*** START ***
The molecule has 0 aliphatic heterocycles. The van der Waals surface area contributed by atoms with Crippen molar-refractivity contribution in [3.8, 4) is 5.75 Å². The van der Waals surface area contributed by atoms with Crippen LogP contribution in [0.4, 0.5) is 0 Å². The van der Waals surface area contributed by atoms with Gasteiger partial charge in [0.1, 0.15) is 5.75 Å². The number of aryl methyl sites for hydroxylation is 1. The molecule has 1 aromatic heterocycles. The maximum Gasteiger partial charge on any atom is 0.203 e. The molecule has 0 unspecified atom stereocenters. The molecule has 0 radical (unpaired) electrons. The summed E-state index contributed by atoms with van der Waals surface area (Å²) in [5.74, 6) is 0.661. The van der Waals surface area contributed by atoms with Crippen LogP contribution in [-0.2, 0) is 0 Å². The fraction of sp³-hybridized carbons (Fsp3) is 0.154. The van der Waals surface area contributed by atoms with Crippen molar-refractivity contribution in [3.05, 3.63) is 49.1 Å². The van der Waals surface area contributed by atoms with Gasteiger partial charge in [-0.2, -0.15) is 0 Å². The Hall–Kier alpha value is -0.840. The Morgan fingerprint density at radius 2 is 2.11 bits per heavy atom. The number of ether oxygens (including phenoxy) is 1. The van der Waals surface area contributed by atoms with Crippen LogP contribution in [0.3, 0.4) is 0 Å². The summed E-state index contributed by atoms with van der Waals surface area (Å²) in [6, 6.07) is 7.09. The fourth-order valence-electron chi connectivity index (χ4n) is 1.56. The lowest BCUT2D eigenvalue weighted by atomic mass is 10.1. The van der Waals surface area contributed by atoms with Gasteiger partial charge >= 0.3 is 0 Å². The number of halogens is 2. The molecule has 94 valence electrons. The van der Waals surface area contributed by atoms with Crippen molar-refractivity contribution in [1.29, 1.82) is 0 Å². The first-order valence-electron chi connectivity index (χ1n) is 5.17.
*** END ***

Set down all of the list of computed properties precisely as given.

The molecule has 0 aliphatic heterocycles. The van der Waals surface area contributed by atoms with Crippen molar-refractivity contribution in [3.8, 4) is 5.75 Å². The van der Waals surface area contributed by atoms with Crippen LogP contribution in [0.4, 0.5) is 0 Å². The van der Waals surface area contributed by atoms with Gasteiger partial charge in [0.1, 0.15) is 5.75 Å². The number of aryl methyl sites for hydroxylation is 1. The molecule has 1 aromatic heterocycles. The maximum Gasteiger partial charge on any atom is 0.203 e. The molecule has 0 unspecified atom stereocenters. The molecule has 0 radical (unpaired) electrons. The summed E-state index contributed by atoms with van der Waals surface area (Å²) in [5.74, 6) is 0.661. The van der Waals surface area contributed by atoms with Crippen LogP contribution in [-0.2, 0) is 0 Å². The fraction of sp³-hybridized carbons (Fsp3) is 0.154. The van der Waals surface area contributed by atoms with Crippen molar-refractivity contribution in [3.05, 3.63) is 49.1 Å². The van der Waals surface area contributed by atoms with Gasteiger partial charge in [-0.2, -0.15) is 0 Å². The Hall–Kier alpha value is -0.840. The Morgan fingerprint density at radius 2 is 2.11 bits per heavy atom. The number of ether oxygens (including phenoxy) is 1. The van der Waals surface area contributed by atoms with Crippen LogP contribution in [0.3, 0.4) is 0 Å². The summed E-state index contributed by atoms with van der Waals surface area (Å²) in [6, 6.07) is 7.09. The fourth-order valence-electron chi connectivity index (χ4n) is 1.56. The lowest BCUT2D eigenvalue weighted by atomic mass is 10.1. The van der Waals surface area contributed by atoms with Gasteiger partial charge >= 0.3 is 0 Å². The number of halogens is 2. The molecule has 94 valence electrons. The van der Waals surface area contributed by atoms with Crippen molar-refractivity contribution in [1.29, 1.82) is 0 Å². The first-order valence-electron chi connectivity index (χ1n) is 5.17.